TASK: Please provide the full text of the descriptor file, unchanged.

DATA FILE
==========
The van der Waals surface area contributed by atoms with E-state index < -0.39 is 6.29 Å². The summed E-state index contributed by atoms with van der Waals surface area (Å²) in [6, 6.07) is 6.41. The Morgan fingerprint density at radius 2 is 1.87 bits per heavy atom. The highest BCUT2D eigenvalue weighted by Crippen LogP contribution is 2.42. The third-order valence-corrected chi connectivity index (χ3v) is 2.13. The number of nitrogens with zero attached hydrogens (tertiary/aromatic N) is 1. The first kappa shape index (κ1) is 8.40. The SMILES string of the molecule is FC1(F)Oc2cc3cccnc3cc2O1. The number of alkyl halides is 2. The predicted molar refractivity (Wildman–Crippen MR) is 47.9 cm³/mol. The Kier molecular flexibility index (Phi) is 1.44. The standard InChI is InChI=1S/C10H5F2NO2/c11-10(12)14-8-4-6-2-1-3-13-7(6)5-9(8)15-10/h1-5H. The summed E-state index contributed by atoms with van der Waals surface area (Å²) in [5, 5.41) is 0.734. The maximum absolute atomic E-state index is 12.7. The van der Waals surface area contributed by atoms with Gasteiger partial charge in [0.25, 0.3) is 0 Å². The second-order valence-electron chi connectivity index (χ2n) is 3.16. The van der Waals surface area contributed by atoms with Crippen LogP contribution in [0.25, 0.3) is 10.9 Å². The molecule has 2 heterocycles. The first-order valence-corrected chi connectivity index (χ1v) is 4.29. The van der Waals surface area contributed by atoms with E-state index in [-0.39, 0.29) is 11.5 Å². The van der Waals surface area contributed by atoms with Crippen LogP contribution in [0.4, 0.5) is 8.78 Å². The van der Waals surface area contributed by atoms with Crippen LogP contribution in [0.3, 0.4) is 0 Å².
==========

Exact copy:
The van der Waals surface area contributed by atoms with E-state index < -0.39 is 6.29 Å². The summed E-state index contributed by atoms with van der Waals surface area (Å²) in [6, 6.07) is 6.41. The Morgan fingerprint density at radius 2 is 1.87 bits per heavy atom. The highest BCUT2D eigenvalue weighted by Crippen LogP contribution is 2.42. The third-order valence-corrected chi connectivity index (χ3v) is 2.13. The number of nitrogens with zero attached hydrogens (tertiary/aromatic N) is 1. The first kappa shape index (κ1) is 8.40. The SMILES string of the molecule is FC1(F)Oc2cc3cccnc3cc2O1. The number of alkyl halides is 2. The predicted molar refractivity (Wildman–Crippen MR) is 47.9 cm³/mol. The Kier molecular flexibility index (Phi) is 1.44. The standard InChI is InChI=1S/C10H5F2NO2/c11-10(12)14-8-4-6-2-1-3-13-7(6)5-9(8)15-10/h1-5H. The summed E-state index contributed by atoms with van der Waals surface area (Å²) in [5, 5.41) is 0.734. The maximum absolute atomic E-state index is 12.7. The van der Waals surface area contributed by atoms with Gasteiger partial charge in [0.25, 0.3) is 0 Å². The second-order valence-electron chi connectivity index (χ2n) is 3.16. The van der Waals surface area contributed by atoms with Crippen LogP contribution in [0.25, 0.3) is 10.9 Å². The molecule has 2 heterocycles. The first-order valence-corrected chi connectivity index (χ1v) is 4.29. The van der Waals surface area contributed by atoms with E-state index in [-0.39, 0.29) is 11.5 Å². The van der Waals surface area contributed by atoms with Crippen LogP contribution in [0.4, 0.5) is 8.78 Å². The van der Waals surface area contributed by atoms with Crippen LogP contribution in [0.3, 0.4) is 0 Å².